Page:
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Publication numberUS7573306 B2
Publication typeGrant
Application numberUS 11/668,159
Publication dateAug 11, 2009
Filing dateJan 29, 2007
Priority dateJan 31, 2006
Fee statusPaid
Also published asUS20070176654
Publication number11668159, 668159, US 7573306 B2, US 7573306B2, US-B2-7573306, US7573306 B2, US7573306B2
InventorsNoriyasu Kumazaki, Keiji Maruyama
Original AssigneeKabushiki Kaisha Toshiba
Export CitationBiBTeX, EndNote, RefMan
External Links: USPTO, USPTO Assignment, Espacenet
Semiconductor memory device, power supply detector and semiconductor device
US 7573306 B2
Abstract
A semiconductor memory device includes a n-channel type MOSFET in which a drain and a gate are connected to an external power supply and a source and a back gate are connected each other. A node is connected to the source and the back gate of the n-channel type MOSFET, and a detector for detecting an input of the external power supply based on a potential of the node.
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Claims(12)
1. A semiconductor memory device, comprising:
a first n-channel type MOSFET in which a drain and a gate thereof are connected to an external power supply, and a source and a back gate thereof are connected to each other;
a node which is connected to the source and the back gate of the n-channel type MOSFET;
a monitoring device for monitoring a potential of the node to detect an applying of the external power supply; and
an internal voltage monitor which monitors an output from the monitoring device to generate an internal voltage detection signal, the internal voltage detection signal being generated by detecting that a voltage of the external power supply reaches a predetermined value.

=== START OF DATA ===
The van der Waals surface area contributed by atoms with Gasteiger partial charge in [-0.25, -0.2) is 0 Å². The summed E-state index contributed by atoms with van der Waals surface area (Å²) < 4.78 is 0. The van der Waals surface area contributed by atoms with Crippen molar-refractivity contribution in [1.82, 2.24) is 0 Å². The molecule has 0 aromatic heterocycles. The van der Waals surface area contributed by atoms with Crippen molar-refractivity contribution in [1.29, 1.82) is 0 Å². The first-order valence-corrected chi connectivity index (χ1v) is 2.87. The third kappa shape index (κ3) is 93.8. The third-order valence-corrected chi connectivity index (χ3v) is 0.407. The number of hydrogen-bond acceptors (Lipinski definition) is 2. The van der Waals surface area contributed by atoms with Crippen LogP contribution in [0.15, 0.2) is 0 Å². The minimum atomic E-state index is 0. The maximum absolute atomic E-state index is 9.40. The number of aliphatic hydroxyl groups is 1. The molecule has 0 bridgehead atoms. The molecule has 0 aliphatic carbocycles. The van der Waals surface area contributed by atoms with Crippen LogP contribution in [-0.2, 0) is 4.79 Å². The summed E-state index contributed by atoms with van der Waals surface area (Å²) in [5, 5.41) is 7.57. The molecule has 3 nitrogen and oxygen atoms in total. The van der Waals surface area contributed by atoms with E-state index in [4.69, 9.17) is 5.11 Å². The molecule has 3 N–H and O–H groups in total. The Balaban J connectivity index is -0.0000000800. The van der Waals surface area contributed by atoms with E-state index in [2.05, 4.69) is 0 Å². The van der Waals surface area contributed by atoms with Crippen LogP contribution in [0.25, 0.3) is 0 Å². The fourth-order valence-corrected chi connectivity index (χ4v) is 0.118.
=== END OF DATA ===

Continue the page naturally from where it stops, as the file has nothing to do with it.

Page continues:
2. The semiconductor memory device according to claim 1, wherein the monitoring device comprises a second n-channel type MOSFET and a p-channel type MOSFET which are connected complementarily to each other.
3. The semiconductor memory device according to claim 1, further comprising:
an internal power generator which outputs an internal power supply based on the internal voltage detection signal; and
a fuse-latch circuit which latches fuse data by use of the internal power supply.
4. The semiconductor memory device according to claim 3, wherein the predetermined value of the internal voltage monitor is a voltage value of which the fuse-latch circuit can latch the fuse data in the fuse-latch circuit.
5. The semiconductor memory device according to claim 1, wherein the monitoring device comprises an inverter which reverses an output of the monitoring device.
6. A semiconductor device which has a power detector, comprising:
a first n-channel type MOSFET in which a drain and a gate thereof are connected to an external power supply, and a source and a back gate thereof are connected to each other;
a second n-channel type MOSFET and a first p-channel type MOSFET which are connected complementarily to each other, each of the second n-channel type MOSFET and the first p-channel type MOSFET having a gate connected to the source and the back gate of the first n-channel type MOSFET and a drain outputting a detection output which detects an applying of the external power supply; and
an internal voltage monitor for monitoring the detection output to generate an internal voltage detecting signal, the internal voltage detecting signal being generated by detecting that a voltage of the external power supply reaches a predetermined value.
7. The semiconductor device according to claim 6, further comprising:
an internal power generator for outputting an internal power supply to be used within the semiconductor device based on the internal voltage detection signal; and
a fuse-latch circuit for latching fuse data by use of the internal power supply.
8. The semiconductor device according to claim 7, wherein the predetermined value of the internal voltage monitor is a voltage of which the fuse-latch circuit can latch the fuse-latch data.
9. The semiconductor device according to claim 7, wherein the power detector further comprises an inverter which reverses the detection output.